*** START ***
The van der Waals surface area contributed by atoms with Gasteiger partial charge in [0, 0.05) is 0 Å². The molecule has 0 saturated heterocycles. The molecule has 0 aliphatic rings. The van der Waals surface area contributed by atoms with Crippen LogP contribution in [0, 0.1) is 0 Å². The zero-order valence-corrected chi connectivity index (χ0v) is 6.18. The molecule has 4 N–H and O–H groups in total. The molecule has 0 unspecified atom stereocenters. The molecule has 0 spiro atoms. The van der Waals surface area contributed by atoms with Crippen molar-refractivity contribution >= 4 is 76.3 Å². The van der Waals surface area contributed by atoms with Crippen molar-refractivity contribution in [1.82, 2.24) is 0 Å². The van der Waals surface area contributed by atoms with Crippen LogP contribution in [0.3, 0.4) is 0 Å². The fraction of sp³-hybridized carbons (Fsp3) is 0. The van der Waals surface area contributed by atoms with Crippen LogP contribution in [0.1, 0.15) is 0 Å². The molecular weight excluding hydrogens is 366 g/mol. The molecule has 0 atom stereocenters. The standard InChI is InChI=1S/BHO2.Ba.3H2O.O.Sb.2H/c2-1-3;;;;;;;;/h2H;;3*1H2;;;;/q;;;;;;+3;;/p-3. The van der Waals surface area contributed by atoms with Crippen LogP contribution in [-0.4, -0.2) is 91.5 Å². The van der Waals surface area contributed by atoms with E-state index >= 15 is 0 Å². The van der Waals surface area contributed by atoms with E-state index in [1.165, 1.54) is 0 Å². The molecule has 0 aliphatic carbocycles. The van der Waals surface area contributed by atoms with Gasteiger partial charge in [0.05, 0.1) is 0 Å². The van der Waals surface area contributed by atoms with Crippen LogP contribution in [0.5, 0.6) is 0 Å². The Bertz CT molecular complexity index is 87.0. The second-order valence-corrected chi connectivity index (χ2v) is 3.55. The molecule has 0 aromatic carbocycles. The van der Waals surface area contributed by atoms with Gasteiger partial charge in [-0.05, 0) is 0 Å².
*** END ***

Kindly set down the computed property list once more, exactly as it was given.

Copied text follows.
The van der Waals surface area contributed by atoms with Gasteiger partial charge in [0, 0.05) is 0 Å². The molecule has 0 saturated heterocycles. The molecule has 0 aliphatic rings. The van der Waals surface area contributed by atoms with Crippen LogP contribution in [0, 0.1) is 0 Å². The zero-order valence-corrected chi connectivity index (χ0v) is 6.18. The molecule has 4 N–H and O–H groups in total. The molecule has 0 unspecified atom stereocenters. The molecule has 0 spiro atoms. The van der Waals surface area contributed by atoms with Crippen molar-refractivity contribution >= 4 is 76.3 Å². The van der Waals surface area contributed by atoms with Crippen molar-refractivity contribution in [1.82, 2.24) is 0 Å². The van der Waals surface area contributed by atoms with Crippen LogP contribution in [0.3, 0.4) is 0 Å². The fraction of sp³-hybridized carbons (Fsp3) is 0. The van der Waals surface area contributed by atoms with Crippen LogP contribution in [0.1, 0.15) is 0 Å². The molecular weight excluding hydrogens is 366 g/mol. The molecule has 0 atom stereocenters. The standard InChI is InChI=1S/BHO2.Ba.3H2O.O.Sb.2H/c2-1-3;;;;;;;;/h2H;;3*1H2;;;;/q;;;;;;+3;;/p-3. The van der Waals surface area contributed by atoms with Crippen LogP contribution in [-0.4, -0.2) is 91.5 Å². The van der Waals surface area contributed by atoms with E-state index >= 15 is 0 Å². The van der Waals surface area contributed by atoms with E-state index in [1.165, 1.54) is 0 Å². The molecule has 0 aliphatic carbocycles. The van der Waals surface area contributed by atoms with Gasteiger partial charge in [0.05, 0.1) is 0 Å². The van der Waals surface area contributed by atoms with Crippen LogP contribution in [0.5, 0.6) is 0 Å². The Bertz CT molecular complexity index is 87.0. The second-order valence-corrected chi connectivity index (χ2v) is 3.55. The molecule has 0 aromatic carbocycles. The van der Waals surface area contributed by atoms with Gasteiger partial charge in [-0.05, 0) is 0 Å².